A Hidden Life: BRWC LFF Review

A Hidden Life

A Hidden Life

Terrence Malick is a filmmaker who never fails to inspire debate. His films, while aesthetically pleasing, are often just impressionistic enough to cause a stir, and yet, A Hidden Life still had one of the longest queues at this year’s London Film Festival; for many reasons, filmgoers are always drawn to his work.

Malick’s latest picture is the true story of Austrian farmer Franz Jägerstätter, who spent most of World War II under threat of execution for treason, after refusing to fight for the Nazis. With all the ingredients of a potential powerful and moving piece of cinema in place, it’s sadly disappointing to see Malick once again fall prey to the usual tendencies that have failed his works in the past; an unnecessarily padded run-time, an over-reliance on repetitive and frankly uninteresting voice-over, and countless pretentious shots that serve nothing outside of his own ego. 

It’s absolutely breath-taking to watch, with cinematographer Jörg Widmer in particular deserving of a great deal of praise here. It’s a film worthy of being seen on the biggest screen possible, standing tall with The Tree of Life as one of Malick’s most exquisite pictures. That being said, his arrogant camerawork distracts from this a great deal, with the filmmaker’s intent often unclear or misjudged. It can be difficult to focus on the story, the character and the emotions that come with them, when Malick seemingly can’t do the same. 

There is no denying the many moments of brilliance within A Hidden Life. There’s no shortage of scenes that’ll push the audience to the brink, with Jägerstätter’s suffering on full display; raw, brutal and anchored by a frankly phenomenal lead performance from August Diehl. Valerie Pachner’s depiction of Franz’s wife, Franziska, is steeped in humanity, with her desperation, sadness, pride and love for her husband present in even the slightest of mannerisms. Among many things, this is a story about love, and the central pair’s chemistry sells these themes wonderfully.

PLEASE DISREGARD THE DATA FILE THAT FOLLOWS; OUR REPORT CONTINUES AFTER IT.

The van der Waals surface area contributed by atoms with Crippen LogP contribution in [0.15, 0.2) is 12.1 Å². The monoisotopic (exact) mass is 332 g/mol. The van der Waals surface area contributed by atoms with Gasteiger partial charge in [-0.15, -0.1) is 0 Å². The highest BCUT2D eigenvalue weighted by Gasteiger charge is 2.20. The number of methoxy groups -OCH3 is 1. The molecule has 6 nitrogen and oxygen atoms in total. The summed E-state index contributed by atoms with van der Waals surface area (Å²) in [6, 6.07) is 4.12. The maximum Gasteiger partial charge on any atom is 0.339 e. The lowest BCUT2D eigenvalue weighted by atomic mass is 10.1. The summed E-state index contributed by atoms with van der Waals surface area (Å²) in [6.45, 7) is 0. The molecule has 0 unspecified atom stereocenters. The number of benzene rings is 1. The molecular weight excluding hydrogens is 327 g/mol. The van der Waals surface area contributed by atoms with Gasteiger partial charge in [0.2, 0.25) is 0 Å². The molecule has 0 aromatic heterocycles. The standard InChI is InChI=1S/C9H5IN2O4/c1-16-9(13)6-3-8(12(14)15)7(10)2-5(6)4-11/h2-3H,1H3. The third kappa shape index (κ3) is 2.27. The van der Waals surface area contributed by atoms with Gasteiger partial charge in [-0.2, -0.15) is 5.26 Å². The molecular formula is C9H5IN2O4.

Despite its strengths, the film lacks the emotional punch it’s going for, thanks in large part to Malick’s lack of interest in his own subject. He simply cannot help himself from meandering, almost to the point of dullness, with endless unnecessary shots of clouds and scenery cluttering the picture. Malick thinks every idea of his is gold; in his eyes, every shot and every word is simply too brilliant to be removed, leaving the film with severe pacing issues amid a shroud of stunning yet utterly pointless artistic prowess. 

Malick spends so much time on the things that don’t matter, and very little on those that do. We are sympathetic towards Jägerstätter’s plight because we already know to be, not because of the way it’s executed. The aforementioned moments that work so well are interspersed with sequences that add little or nothing to the overall feature, slowing it down and taking the viewer out of said moment completely. 

The film isn’t short of artistic attempts at emotion, but this emotion is forced and never genuinely earned. A Hidden Life works solely on the viewer’s prior knowledge of the war, the Nazis, good and evil, as opposed to the work that’s been done. 

A Hidden Life is not the Palme d’Or-nominated masterpiece many people were hoping for from Malick, but rather a repeat of his usual mistakes; a potentially moving and shocking story, buried underneath an artistic vision that simply doesn’t suit, from a filmmaker focused more on his ego than his subject. 

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Dan is a freelance film critic who hopes to inspire people to step out of their comfort zones and try new things. He hopes to soon publish his first book and is a proud supporter of independent cinema.


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